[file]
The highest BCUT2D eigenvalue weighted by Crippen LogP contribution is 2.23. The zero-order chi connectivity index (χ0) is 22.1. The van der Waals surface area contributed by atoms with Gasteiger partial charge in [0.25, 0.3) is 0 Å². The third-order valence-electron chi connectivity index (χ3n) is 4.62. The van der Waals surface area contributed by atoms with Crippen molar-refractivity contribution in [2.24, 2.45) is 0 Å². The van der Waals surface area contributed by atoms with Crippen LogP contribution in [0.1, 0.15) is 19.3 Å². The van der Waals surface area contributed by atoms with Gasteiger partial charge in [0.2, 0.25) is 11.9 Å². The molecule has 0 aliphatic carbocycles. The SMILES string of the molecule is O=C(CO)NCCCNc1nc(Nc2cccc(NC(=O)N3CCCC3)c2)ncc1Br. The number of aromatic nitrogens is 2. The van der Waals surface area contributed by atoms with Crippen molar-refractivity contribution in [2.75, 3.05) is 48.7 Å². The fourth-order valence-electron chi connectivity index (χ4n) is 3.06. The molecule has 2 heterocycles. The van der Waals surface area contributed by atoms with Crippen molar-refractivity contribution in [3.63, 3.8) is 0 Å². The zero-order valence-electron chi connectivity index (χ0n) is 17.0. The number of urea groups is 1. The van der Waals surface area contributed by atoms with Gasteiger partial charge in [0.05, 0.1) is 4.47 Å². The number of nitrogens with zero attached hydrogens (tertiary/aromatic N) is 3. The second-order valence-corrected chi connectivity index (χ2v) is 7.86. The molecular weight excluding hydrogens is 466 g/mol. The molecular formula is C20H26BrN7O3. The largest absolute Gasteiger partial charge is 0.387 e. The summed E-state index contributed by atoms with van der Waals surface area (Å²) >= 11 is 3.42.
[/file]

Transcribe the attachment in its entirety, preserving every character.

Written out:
The highest BCUT2D eigenvalue weighted by Crippen LogP contribution is 2.23. The zero-order chi connectivity index (χ0) is 22.1. The van der Waals surface area contributed by atoms with Gasteiger partial charge in [0.25, 0.3) is 0 Å². The third-order valence-electron chi connectivity index (χ3n) is 4.62. The van der Waals surface area contributed by atoms with Crippen molar-refractivity contribution in [2.24, 2.45) is 0 Å². The van der Waals surface area contributed by atoms with Crippen LogP contribution in [0.1, 0.15) is 19.3 Å². The van der Waals surface area contributed by atoms with Gasteiger partial charge in [0.2, 0.25) is 11.9 Å². The molecule has 0 aliphatic carbocycles. The SMILES string of the molecule is O=C(CO)NCCCNc1nc(Nc2cccc(NC(=O)N3CCCC3)c2)ncc1Br. The number of aromatic nitrogens is 2. The van der Waals surface area contributed by atoms with Crippen molar-refractivity contribution in [2.75, 3.05) is 48.7 Å². The fourth-order valence-electron chi connectivity index (χ4n) is 3.06. The molecule has 2 heterocycles. The van der Waals surface area contributed by atoms with Crippen molar-refractivity contribution in [3.63, 3.8) is 0 Å². The zero-order valence-electron chi connectivity index (χ0n) is 17.0. The number of urea groups is 1. The van der Waals surface area contributed by atoms with Gasteiger partial charge in [0.05, 0.1) is 4.47 Å². The number of nitrogens with zero attached hydrogens (tertiary/aromatic N) is 3. The second-order valence-corrected chi connectivity index (χ2v) is 7.86. The molecular weight excluding hydrogens is 466 g/mol. The molecular formula is C20H26BrN7O3. The largest absolute Gasteiger partial charge is 0.387 e. The summed E-state index contributed by atoms with van der Waals surface area (Å²) >= 11 is 3.42.